Separate bet restrictions are in place for slot machines with the maximum permitted slot stake that players can make is €50. Slots are the fastest-paced game on the floor and Dutch regulators set a minimum of three seconds between each spin. Slot players are also restricted to wagering up to €150 during any single gaming session.
Malta is a country that applies a lighter regulatory approach and that has led to a buzzing industry for the tiny Mediterranean island. However, the country is making some changes after concerns about financial crime and money laundering.
The country has brought in key functional roles to ensure companies have adequately experienced people in roles such as CEO, legal, and gaming operations. According to non-gamstop-casinos.com, the regulator adequately protects players within its jurisdiction and promotes one of the safer environments that attracts UK gamblers seeking casinos not on GamStop.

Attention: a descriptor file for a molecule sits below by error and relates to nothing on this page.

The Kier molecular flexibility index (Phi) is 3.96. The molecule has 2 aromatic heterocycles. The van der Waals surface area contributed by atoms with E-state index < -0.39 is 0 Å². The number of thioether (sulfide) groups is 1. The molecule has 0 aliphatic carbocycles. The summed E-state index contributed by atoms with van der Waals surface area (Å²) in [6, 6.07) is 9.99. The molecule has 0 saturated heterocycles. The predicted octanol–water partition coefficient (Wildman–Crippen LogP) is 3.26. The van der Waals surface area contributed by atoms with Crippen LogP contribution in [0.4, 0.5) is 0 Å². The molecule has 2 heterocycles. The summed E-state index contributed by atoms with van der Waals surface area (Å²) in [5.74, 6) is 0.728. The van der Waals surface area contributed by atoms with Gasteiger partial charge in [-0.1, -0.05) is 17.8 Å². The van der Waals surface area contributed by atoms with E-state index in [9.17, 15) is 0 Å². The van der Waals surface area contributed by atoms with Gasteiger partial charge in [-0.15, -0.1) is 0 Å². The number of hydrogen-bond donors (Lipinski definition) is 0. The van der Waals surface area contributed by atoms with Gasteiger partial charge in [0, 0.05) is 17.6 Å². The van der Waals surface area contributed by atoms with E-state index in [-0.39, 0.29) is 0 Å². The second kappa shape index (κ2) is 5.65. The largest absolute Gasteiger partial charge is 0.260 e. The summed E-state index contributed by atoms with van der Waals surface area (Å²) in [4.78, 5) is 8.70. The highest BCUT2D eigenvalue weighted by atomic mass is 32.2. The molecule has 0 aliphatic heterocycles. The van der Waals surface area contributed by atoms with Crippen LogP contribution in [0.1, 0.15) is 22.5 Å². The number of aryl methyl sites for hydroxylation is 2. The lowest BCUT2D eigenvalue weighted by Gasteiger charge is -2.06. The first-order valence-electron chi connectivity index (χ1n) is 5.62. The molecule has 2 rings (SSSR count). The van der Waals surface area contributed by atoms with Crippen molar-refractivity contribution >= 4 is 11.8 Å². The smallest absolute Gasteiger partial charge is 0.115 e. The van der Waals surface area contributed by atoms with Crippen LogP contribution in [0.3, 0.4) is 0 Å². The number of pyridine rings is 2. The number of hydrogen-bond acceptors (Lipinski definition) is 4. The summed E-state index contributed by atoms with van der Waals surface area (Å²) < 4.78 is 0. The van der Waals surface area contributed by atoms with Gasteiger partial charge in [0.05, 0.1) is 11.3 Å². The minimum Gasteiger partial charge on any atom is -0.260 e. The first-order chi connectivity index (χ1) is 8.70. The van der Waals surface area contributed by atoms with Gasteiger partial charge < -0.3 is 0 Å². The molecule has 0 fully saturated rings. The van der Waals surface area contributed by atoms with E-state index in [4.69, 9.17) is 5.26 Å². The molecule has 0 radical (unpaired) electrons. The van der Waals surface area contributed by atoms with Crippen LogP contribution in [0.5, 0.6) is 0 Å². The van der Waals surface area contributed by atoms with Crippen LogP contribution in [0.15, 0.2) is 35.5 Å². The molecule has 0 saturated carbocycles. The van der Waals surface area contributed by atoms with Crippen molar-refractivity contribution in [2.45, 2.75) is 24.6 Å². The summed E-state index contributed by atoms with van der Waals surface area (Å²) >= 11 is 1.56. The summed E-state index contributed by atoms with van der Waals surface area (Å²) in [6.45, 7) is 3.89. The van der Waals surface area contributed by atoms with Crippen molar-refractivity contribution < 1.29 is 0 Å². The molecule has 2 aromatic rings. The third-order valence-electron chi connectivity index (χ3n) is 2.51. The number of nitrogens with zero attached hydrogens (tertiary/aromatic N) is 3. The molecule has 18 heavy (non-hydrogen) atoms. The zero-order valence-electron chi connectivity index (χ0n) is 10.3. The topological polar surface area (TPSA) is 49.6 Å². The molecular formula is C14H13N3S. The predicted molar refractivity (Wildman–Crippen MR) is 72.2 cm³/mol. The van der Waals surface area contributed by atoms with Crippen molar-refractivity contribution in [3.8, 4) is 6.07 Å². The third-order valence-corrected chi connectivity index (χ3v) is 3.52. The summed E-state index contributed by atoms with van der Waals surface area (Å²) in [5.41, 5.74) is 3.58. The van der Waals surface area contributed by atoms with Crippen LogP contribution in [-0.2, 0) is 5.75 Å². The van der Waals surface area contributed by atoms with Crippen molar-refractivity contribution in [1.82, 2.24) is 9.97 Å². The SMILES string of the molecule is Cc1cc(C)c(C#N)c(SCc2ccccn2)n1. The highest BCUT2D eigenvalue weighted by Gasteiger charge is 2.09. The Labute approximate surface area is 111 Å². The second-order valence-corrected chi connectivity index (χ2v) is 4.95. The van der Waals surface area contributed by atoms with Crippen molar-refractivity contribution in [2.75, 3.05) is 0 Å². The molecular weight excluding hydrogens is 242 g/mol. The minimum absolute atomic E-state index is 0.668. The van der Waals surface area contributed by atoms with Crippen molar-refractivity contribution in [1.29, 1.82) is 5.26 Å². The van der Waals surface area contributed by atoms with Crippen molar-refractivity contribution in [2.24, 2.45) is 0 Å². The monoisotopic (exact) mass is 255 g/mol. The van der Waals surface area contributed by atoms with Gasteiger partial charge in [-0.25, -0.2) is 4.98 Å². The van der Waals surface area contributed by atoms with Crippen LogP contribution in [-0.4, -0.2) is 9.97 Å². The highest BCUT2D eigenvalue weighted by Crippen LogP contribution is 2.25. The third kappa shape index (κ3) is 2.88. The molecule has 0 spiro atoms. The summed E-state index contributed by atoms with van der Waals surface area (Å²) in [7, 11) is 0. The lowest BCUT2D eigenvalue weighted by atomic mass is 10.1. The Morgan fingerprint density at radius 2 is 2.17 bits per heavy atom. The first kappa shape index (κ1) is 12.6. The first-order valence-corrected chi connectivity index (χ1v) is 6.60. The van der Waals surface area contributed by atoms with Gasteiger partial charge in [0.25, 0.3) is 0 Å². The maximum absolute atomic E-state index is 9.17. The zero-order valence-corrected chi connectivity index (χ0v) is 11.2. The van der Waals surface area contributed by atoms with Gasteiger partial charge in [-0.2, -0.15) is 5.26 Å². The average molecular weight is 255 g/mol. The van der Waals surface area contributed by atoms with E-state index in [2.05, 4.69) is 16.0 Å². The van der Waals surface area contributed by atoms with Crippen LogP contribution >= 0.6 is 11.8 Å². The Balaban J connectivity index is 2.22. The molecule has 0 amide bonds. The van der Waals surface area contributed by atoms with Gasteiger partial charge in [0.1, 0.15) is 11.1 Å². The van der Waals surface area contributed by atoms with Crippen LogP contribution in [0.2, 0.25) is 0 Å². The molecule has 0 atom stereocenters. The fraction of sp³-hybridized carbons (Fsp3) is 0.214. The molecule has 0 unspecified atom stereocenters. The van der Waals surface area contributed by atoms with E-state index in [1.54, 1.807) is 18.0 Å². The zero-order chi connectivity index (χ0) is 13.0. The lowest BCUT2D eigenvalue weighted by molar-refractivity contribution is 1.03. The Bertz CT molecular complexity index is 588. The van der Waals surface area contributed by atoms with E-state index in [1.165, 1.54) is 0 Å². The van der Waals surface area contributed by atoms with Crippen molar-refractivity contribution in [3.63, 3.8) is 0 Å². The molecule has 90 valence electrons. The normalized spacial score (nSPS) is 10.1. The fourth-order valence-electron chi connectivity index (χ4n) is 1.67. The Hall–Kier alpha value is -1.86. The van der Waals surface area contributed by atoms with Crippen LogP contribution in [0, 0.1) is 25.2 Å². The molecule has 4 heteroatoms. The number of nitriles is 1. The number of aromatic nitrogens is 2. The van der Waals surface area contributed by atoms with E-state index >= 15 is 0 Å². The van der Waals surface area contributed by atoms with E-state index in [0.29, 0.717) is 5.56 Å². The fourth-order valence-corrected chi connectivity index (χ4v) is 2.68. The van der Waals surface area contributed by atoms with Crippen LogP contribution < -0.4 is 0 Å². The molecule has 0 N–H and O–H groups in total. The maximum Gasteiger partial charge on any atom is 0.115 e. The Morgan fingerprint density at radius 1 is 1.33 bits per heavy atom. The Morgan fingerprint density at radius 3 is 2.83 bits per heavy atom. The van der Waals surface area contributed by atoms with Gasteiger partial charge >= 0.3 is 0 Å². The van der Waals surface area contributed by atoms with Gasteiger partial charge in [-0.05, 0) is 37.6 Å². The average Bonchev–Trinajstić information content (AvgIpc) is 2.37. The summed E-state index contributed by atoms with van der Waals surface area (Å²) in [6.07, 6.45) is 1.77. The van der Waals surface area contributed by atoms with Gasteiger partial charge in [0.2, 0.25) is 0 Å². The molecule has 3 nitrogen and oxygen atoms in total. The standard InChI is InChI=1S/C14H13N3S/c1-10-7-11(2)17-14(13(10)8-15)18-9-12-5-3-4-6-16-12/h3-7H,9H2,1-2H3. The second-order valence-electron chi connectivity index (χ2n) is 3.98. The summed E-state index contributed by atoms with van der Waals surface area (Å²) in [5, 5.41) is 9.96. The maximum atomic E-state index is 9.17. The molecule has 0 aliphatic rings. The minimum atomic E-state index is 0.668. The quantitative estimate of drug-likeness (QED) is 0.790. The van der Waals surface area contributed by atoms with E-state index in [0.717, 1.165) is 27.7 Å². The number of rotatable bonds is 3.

South American sites have been a popular destination for gamblers in recent years and Curacao is a country with one of the oldest online regulatory setups. The tax and costs for setting up in the country are attractive for companies and that has also attracted a vibrant market. Only one license is needed for any type of gambling operation and the country does not restrict gameplay.